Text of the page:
THE HDP LOST THE TRUST
Here, it is also crucial to highlight the HDP's condition. In the public eye, the HDP's political achievement in the June 7 elections was an opportunity to end the decades-long armed conflict permanently through finding a political solution in Parliament. However, immediately after the June 7 elections, contrary to public expectation, the HDP chose to side with the PKK and elevated its rhetoric of violence, hence the results of the Nov.1 elections and decreased support from the public.
Meanwhile, Parliament has recently approved lifting the immunities of certain deputies from facing trials and prosecution. The lifting of immunities will affect many HDP deputies for their alleged support of the PKK. The bill, which lifts the immunities of 138 deputies, received the support of 367 deputies out of 550. The 138 deputies are from all four parties in Parliament.
The HDP won a large number of votes from liberals and leftists in western Turkey and also from hopeful conservative Kurds in eastern Turkey with rhetoric that the party is now a party of the whole country. However, its insistence to not disconnect itself from the PKK has made it a marginal political voice, which is now also criticized by many Kurds. In addition, the party's rhetoric post-June 7 also showed how genuine they are when it comes to their claim of being the party of the whole country.While having a pro-Kurdish party in Parliament enriches Turkey's democracy, as shown by the initial support by the people in the June 7 elections, it is also not acceptable for any democracy to accept or tolerate an entity that supports terrorism. Now, the judicial process will determine and shape the future of several HDP deputies for their alleged support for the PKK.
THE GOVERNMENT WANTS PEACE
Given the social and political situation above, the government will need to reassess the shortcomings of the reconciliation process and examine the opportunities, if any, with the current social, economic and political policies on the people of the region.
During the new process, or the new phase of zero tolerance for terrorism and consultation with Kurds, of dealing with terrorism, the government must develop a policy for after the anti-terrorism operations end through an in-depth understanding of the region's social dynamics before it is put into action.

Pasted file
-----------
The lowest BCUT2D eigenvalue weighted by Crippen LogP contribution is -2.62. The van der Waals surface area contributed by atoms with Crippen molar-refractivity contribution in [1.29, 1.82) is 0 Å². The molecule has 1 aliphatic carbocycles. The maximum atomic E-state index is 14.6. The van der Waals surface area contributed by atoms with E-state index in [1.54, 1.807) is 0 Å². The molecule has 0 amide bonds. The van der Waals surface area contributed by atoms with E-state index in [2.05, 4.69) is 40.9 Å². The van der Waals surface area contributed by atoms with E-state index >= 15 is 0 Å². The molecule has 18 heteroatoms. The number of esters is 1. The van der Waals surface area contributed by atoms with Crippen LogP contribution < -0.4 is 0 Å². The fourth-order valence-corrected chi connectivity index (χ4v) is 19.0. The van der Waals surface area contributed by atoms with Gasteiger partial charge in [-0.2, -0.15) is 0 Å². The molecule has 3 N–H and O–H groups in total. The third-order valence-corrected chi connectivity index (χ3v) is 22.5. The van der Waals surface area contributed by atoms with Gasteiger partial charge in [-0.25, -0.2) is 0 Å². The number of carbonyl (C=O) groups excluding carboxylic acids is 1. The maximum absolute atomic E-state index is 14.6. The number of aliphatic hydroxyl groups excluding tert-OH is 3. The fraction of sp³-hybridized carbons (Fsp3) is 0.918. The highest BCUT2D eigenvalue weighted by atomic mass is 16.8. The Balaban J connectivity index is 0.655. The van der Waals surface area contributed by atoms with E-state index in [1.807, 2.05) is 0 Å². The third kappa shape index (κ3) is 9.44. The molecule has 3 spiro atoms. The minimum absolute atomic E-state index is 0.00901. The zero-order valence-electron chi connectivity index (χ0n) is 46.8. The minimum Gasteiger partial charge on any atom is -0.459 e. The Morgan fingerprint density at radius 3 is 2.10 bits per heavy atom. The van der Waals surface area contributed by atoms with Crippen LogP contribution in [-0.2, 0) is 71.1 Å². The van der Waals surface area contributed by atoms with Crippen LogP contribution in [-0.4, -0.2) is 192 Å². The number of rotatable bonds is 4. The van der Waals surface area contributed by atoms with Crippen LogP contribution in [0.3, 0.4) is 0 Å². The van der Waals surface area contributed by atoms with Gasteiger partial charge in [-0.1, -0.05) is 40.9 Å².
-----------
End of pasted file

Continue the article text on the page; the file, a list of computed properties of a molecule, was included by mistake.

During the reconciliation process, various social groups in the region, including conservatives, prominent figures, opinion leaders and other liberal groups, criticized the state for not reaching out to them and holding reconciliation talks only with the HDP and PKK as the main actor.
In addition, although efforts were made to reach out to the average citizen by establishing groups such as the Wisemen Committee, it was not as effective as hoped.
The hints Erdoğan gave regarding the new approach in his recent visit to Diyarbakır, suggest that the new phase will be more inclusive and will embrace various other actors in the region. More importantly, the zero-tolerance for terrorism will also help win the second group mentioned above that claims the government turned a blind eye to some activities during the reconciliation process. Erdoğan said that the only option is to bury all the weapons and inform the state of their locations. The inclusive and firm stance will find support from the people in the region as they also do not want to face the oppression of terror anymore, which have brought their daily lives to a halt, while at the same time they want to be part of the rebuilding process.
Moreover, although the majority of people show support for the recent anti-terrorism operations, as they are fed up with PKK oppression, they have questions regarding the region's future. These questions are mainly socio-economic, as there has been major infrastructural destruction due to the terror activities. Here, the government will have to explain its side of the story well, through effective public relations mechanisms, and rebuild trust-based relations with the people that will make them believe that the state is on their side. Effective economic development in the region, coupled with social development policies for the people, will disconnect the terrorists from the people of the region. However, the long-term effectiveness will depend on how well a relationship is built with the average citizen on the street, who is more vulnerable and easier to exploit by the terror group. For this reason, the PR field mission is crucially important in the next phase of dealing with terror in the region.
* Journalist at Daily Sabah, Istanbul based political analyst on Middle East and Europe